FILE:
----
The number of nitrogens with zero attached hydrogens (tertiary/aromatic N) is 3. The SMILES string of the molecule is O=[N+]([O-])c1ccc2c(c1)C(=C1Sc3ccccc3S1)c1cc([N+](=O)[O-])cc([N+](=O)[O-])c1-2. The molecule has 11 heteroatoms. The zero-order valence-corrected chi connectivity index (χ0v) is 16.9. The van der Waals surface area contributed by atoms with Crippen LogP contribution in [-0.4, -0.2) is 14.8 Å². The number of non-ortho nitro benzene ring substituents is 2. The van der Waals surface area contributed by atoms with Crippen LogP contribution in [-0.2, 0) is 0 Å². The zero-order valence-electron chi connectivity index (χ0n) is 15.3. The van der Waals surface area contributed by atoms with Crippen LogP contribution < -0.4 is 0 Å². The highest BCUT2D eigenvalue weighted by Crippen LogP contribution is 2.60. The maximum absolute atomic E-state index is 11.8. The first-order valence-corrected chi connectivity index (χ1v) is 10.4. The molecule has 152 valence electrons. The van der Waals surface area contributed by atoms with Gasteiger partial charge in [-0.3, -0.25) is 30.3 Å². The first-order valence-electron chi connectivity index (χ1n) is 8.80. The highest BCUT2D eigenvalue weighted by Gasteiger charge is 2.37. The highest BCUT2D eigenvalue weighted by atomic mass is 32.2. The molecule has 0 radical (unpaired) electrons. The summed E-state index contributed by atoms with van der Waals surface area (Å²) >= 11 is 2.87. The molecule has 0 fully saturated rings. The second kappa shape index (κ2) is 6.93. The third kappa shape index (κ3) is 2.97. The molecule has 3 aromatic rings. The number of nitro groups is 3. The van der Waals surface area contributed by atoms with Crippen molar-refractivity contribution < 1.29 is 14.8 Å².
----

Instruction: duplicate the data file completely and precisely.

The number of nitrogens with zero attached hydrogens (tertiary/aromatic N) is 3. The SMILES string of the molecule is O=[N+]([O-])c1ccc2c(c1)C(=C1Sc3ccccc3S1)c1cc([N+](=O)[O-])cc([N+](=O)[O-])c1-2. The molecule has 11 heteroatoms. The zero-order valence-corrected chi connectivity index (χ0v) is 16.9. The van der Waals surface area contributed by atoms with Crippen LogP contribution in [-0.4, -0.2) is 14.8 Å². The number of non-ortho nitro benzene ring substituents is 2. The van der Waals surface area contributed by atoms with Crippen LogP contribution in [-0.2, 0) is 0 Å². The zero-order valence-electron chi connectivity index (χ0n) is 15.3. The van der Waals surface area contributed by atoms with Crippen LogP contribution < -0.4 is 0 Å². The highest BCUT2D eigenvalue weighted by Crippen LogP contribution is 2.60. The maximum absolute atomic E-state index is 11.8. The first-order valence-corrected chi connectivity index (χ1v) is 10.4. The molecule has 152 valence electrons. The van der Waals surface area contributed by atoms with Gasteiger partial charge in [-0.3, -0.25) is 30.3 Å². The first-order valence-electron chi connectivity index (χ1n) is 8.80. The highest BCUT2D eigenvalue weighted by Gasteiger charge is 2.37. The highest BCUT2D eigenvalue weighted by atomic mass is 32.2. The molecule has 0 radical (unpaired) electrons. The summed E-state index contributed by atoms with van der Waals surface area (Å²) >= 11 is 2.87. The molecule has 0 fully saturated rings. The second kappa shape index (κ2) is 6.93. The third kappa shape index (κ3) is 2.97. The molecule has 3 aromatic rings. The number of nitro groups is 3. The van der Waals surface area contributed by atoms with Crippen molar-refractivity contribution < 1.29 is 14.8 Å².